It’s easy to forget how amazing of an actor Robert Downey Jr. is. Not to sell short his most famous role of Tony Stark/Iron Man, but nowadays it’s hard to think of him as anyone else. From his role as Charlie Chaplin, to Sherlock Holmes, to “Zodiac” and plenty of others, Downey is exceptional. So when Downey breaks free of his Tony Stark role it feels refreshing. That’s only partly why I was excited for “The Judge.” Pairing up with acting heavyweight Robert Duvall, this was looking like a huge Oscar contender early. “The Judge” never reaches as high as it aims for and does have some structural problems and other flaws but through an incredible performance from Robert Duvall and several emotional moments, “The Judge” is a good movie but not the great one it could have been.
After spending years away from his hometown, big shot criminal defense lawyer Hank Palmer is returning after the passing of his mother. Shortly after the funeral his estranged father (and big judge of the town) is suspected of murder. Having to try to reconcile their differences and to come to terms with the past between them, Palmer represents his father on trial in an attempt to prove his innocence
Audiences expecting a compelling court room drama won’t necessarily find it here. “The Judge” (despite what’s being advertised) is not primarily a court room drama instead it is a story about a man and his family. The court room scenes is more of a way to explore the relationships between Hank Palmer (played by Robert Downey Jr.) and his father (played by Robert Duvall). The scenes involving the court rooms are used effectively and are well staged and directed. It doesn’t explore new territory that we haven’t seen before but never the less they are tense and engaging, while also adding new plot twists that do sometimes go against typical court room drama conventions (which is mostly referring to the resolution). If the court room is just a tool in the screenwriters tool box then family drama is the foundation. The court room scenes help add to the foundation of this house that the filmmakers were building up.
The family drama however is the main ploy of the film’s narrative, which is emotional engaging and has stand out scenes to boot. Yet as a whole this also hinders the film. These scenes get repetitive, taxing, and sometimes emotionally manipulative. There are several scenes illustrating a point about the relationship of the characters but will try to drive that point home about 3 or 4 more times when it didn’t need that many. Sure, many of it results in some incredible scenes but then it becomes a collection of great scenes with a lot of road bumps in between them rather than a cohesive whole movie. The story is certainly well intended, relatable and watchable but this didn’t need to be 142 minutes long when 120 would have been sublime.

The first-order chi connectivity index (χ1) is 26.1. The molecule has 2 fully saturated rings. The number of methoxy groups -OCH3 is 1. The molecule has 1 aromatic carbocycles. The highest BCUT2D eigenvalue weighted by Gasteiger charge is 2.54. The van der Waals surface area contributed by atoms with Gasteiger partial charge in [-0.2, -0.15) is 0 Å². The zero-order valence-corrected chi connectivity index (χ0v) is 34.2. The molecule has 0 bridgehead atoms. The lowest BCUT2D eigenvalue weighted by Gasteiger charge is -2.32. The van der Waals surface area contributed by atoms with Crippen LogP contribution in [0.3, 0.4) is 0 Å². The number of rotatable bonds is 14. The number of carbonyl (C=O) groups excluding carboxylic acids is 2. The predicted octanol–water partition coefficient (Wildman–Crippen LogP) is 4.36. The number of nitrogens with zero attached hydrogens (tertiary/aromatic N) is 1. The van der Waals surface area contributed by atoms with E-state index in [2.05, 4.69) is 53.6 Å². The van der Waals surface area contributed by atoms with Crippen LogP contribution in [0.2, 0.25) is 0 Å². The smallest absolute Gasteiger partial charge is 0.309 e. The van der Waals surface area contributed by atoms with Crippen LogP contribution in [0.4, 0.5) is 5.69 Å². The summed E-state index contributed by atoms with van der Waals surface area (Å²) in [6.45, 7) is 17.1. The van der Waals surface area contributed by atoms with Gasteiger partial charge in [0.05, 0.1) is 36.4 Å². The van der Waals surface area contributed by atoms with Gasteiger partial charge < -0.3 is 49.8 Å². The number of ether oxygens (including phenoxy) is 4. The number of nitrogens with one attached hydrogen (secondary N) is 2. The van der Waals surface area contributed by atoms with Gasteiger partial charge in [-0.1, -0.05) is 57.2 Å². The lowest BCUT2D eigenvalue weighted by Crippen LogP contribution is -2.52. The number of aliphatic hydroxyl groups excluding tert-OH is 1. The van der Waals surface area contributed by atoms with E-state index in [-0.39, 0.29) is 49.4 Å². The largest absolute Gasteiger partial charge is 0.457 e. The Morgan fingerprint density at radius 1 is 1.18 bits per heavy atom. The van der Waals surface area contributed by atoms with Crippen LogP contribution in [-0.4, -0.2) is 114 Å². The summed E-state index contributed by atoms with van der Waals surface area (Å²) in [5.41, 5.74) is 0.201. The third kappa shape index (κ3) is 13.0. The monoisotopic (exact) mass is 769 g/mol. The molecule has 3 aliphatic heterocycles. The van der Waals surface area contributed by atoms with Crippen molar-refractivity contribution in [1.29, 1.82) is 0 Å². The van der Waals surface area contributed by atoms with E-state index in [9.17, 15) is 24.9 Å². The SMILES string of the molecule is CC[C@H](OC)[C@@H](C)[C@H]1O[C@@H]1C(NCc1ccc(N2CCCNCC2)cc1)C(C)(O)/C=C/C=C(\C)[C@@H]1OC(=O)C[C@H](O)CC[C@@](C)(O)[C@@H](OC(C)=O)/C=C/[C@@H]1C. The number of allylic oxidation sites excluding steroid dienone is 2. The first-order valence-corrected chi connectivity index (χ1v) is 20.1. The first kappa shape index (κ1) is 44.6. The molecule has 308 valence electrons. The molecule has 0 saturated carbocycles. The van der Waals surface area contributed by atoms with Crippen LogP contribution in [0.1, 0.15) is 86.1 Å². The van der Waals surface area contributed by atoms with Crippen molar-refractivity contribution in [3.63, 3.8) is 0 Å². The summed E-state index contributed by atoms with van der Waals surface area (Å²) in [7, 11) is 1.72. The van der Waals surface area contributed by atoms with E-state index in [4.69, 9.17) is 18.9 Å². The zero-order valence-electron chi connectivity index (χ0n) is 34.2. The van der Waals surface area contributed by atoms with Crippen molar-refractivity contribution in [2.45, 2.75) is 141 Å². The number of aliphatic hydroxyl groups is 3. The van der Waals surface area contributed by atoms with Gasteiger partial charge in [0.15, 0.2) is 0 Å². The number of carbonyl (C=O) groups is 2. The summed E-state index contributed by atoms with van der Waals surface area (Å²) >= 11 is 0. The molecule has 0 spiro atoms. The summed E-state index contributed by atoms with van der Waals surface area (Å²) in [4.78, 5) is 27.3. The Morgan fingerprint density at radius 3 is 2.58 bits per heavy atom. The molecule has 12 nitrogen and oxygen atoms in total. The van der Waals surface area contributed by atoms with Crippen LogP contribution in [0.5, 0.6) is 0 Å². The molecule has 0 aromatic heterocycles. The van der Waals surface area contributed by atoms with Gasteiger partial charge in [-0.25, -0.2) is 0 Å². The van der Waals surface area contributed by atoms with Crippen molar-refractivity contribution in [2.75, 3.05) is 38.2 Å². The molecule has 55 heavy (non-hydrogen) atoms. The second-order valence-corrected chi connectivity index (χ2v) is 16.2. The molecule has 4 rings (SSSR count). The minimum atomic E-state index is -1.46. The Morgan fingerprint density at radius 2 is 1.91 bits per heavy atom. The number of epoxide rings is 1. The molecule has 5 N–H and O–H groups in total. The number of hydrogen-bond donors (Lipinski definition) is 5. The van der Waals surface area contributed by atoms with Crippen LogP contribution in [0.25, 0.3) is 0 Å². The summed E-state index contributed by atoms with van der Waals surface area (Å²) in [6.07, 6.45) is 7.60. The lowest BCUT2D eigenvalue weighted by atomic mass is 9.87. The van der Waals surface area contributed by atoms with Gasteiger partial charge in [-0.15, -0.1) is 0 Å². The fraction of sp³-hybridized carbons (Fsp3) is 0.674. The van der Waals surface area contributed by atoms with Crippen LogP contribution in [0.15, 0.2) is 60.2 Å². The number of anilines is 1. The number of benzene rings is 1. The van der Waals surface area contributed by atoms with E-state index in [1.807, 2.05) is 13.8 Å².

There is also a whole subplot with Hank Palmer and his ex-girlfriend, Samantha Powell (played nicely by actress Vera Fermiga) that doesn’t add a whole lot to the plot. It’s an addition that should feel more important than it does and a few rewrites might have done it some good.
Clearly though this whole film is structured around and depended on the talents of two heavy weight actors. The two that were casted were Robert Downey Jr. and Robert Duvall. Robert Downey Jr. obviously can carry a film in a starring or a supporting role and does get a chance to flex his acting chops that seemed dormant behind his superhero persona. At times Downey’s performance starts to creep into the territory of great but through the first third of the film it seems as though he is trying to resist his instinct to play Tony Stark. It takes time for Downey to settle into his role but once he does his acting chops are incredible.
Our second main lead is the great veteran actor Robert Duvall. Duvall is the standout here that gives a world class performance . Had the best acting categories not been so crowded this year and if “The Judge” had been getting more praise I think we could maybe would seen some best acting discussion for Duvall. Duvall and Downey are perfectly paired together and do have wonderful chemistry on screen. This film cannot work as well as it does had it not been for the casting and towering performances of both Downey and Duvall.
“The Judge” was clearly intended to be an Oscar contender but this has got way too many flaws to one. Certainly it has some excellent, memorable scenes and great performances from Robert Downey Jr. and Robert Duvall, yet the runtime is too long and the script is repetitive. This is far from a bad movie in fact it’s a good one but not the great one it could have been.